In that moment his artistic eye again took over. All too perfect, he thought, memorizing the scene, hypnotized by the rhythmic billowing of the gauze curtains beside her. Impulsively he took up his notebook and began yet another drawing of her. A detail occurred to him, which he needed to add. Rising from the bed he walked across the cool marble floor to the gilded settee where she reclined, her thoughts far away, lost among the iridescent domes and rooftops which faded into the Adriatic sky all peach and purple and orange. He reached for her ankle and slipped over her elegant toes in one graceful and luxurious move a small object of red fabric, easing it up her silken thigh, where it came to rest. He knew, from her Byzantine eyes and the subtle suggestion which registered at the corners of her mouth, that while she acknowledged the playful gesture, her mind had again travelled to a distant place, somewhere in the future, where they could both reside with the memory of the past behind them, and where she could finally feel free. Her glance returned to the city that is called La Serenissima. Soon he would paint her again, he told himself, but the next time without the crimson garter. For the next canvas he would ask her to wear a replica of the pearls which had since captured the public imagination.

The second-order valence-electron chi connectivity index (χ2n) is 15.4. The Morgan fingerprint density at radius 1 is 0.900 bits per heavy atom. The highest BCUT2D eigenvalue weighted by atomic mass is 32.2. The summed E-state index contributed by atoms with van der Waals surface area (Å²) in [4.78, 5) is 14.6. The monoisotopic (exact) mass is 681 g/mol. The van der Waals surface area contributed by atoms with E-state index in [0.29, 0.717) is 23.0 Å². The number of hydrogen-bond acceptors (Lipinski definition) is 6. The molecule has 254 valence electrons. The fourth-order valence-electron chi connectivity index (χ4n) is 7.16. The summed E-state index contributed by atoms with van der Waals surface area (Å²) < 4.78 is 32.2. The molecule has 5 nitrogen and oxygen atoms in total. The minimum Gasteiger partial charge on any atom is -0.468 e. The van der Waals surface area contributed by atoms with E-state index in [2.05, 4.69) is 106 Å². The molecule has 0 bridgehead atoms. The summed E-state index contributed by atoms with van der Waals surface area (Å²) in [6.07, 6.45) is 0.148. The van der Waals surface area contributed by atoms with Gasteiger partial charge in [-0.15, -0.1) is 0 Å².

Kozlowski had learned how gossip worked. His own painting, The Crimson Garter, was gone, forgotten, disappeared without a clue, a faint memory in polite conversation. He assumed Captain Harry Blackpool had something to do with it, though he did not know what. The painting had been the only topic on people’s lips for a season. Then, true to the laws of gossip, it had faded from the popular mind as quickly as it had come to prominence. Kozlowski suspected that Misha had spirited the painting away, since Misha had gone missing after the grand ball, never to be heard from again. Now everyone talked about the pearls. Whoever bought them at auction had successfully eluded the public eye. Replicas of the legendary strand later flooded the market. Misha, the painting, the pearls, all removed from the face of the earth. Only one man could have had a hand in it: Harry.